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In the medical field, it is very common to see long distance relationships amongst healthcare professionals including medical students, residents, and fellows who are often in different training programs across the country.
Editor’s Note: Welcome to “Eye Catching: Let's Chat,” a blog series featuring contributions from members of the ophthalmic community. These blogs are an opportunity for ophthalmic bloggers to engage with readers with about a topic that is top of mind, whether it is practice management, experiences with patients, the industry, medicine in general, or healthcare reform. The series continues with this blog by Joshua Mali, MD, a vitreoretinal surgeon at The Eye Associates, a private multispecialty ophthalmology practice in Sarasota, FL. The views expressed in these blogs are those of their respective contributors and do not represent the views of Ophthalmology Times or UBM Medica.
After reflecting on this past year, I felt inspired to write an article on a topic that I hope will be interesting and helpful to a particular subset of people: professional/physician couples. To establish my credibility on the subject matter, it is essential for me to present our background. When my wife and I got married, I was in my final year of ophthalmology residency training at Albany Medical College and about to start my upcoming retina fellowship in Albany as well.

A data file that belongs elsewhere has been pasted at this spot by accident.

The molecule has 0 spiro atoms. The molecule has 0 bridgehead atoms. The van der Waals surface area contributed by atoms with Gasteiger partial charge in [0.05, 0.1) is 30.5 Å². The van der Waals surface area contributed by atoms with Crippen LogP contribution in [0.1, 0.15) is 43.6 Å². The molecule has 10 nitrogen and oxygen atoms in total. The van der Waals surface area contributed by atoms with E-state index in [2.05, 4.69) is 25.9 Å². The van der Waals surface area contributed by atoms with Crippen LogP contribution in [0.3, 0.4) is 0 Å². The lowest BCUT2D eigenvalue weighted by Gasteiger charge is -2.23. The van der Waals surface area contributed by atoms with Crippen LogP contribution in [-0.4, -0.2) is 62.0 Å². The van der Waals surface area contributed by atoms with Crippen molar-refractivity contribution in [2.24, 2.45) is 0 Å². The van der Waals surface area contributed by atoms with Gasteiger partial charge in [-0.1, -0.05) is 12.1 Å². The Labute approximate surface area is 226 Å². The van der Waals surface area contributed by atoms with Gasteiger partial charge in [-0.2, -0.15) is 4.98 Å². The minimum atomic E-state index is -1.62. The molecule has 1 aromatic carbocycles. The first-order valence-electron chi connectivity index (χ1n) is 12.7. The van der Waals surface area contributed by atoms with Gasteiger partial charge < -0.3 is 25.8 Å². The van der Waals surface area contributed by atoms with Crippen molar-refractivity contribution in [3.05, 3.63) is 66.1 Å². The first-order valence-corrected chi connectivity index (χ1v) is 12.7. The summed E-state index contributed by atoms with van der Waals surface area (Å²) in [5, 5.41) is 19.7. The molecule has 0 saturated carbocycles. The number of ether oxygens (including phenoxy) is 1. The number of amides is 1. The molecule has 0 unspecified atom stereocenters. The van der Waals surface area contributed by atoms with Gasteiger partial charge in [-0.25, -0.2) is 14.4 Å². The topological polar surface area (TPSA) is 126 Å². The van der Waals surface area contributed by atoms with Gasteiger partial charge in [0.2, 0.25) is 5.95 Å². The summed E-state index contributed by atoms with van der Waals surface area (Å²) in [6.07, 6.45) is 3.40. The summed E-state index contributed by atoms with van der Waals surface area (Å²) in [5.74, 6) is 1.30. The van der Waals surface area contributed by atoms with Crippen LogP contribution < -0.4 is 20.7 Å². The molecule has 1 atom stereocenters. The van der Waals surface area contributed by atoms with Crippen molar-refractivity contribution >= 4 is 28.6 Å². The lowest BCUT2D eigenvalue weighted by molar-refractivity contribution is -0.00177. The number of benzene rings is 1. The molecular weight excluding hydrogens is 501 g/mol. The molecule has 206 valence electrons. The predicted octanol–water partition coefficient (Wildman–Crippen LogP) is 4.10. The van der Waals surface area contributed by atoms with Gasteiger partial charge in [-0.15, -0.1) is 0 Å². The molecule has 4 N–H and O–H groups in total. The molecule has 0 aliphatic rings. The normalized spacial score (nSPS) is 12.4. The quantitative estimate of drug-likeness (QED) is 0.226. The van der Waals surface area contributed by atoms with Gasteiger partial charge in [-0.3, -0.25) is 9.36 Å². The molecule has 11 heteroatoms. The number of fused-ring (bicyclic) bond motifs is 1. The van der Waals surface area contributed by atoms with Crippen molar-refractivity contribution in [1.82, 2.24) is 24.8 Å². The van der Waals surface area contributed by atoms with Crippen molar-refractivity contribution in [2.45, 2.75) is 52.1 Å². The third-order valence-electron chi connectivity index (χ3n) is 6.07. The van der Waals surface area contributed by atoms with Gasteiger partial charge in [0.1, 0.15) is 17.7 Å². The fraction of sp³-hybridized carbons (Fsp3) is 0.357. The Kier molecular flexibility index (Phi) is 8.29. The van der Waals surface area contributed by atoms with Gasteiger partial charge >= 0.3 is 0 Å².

My wife was completing her medical internship and started ophthalmology residency at Albany Medical Center as I was just completing it. If you do the math, I would complete my two-year fellowship while she would still have one more year in residency training. At the end of fellowship, I was presented with an offer for my dream job as being the retinal specialist for The Eye Associates in Sarasota, Florida.
At first, I was not even going to consider a long-distance relationship for obvious reasons. However, after consultation and weighing the decision very carefully, I realized it was an offer I couldn’t refuse and it was an opportunity for my wife and I to conquer a challenge together as a team.
More from Dr. Mali: 5 things interviewers look for in residency candidates
In the medical field, it is very common to see long distance relationships amongst healthcare professionals including medical students, residents, and fellows, who are often in different training programs across the country.
The key is remembering that it will only be a temporary situation. Therefore, as we have successfully managed our long distance relationship this year, we thought we would share some tips that can be helpful to others.
1. Frequent Visits
This seems like an obvious choice for #1 on our list and rightfully so. It is critical to try and compensate for the time you will not be together. This is also influenced by geographic location; shorter distances are more conducive to increased visits and time spent together in person.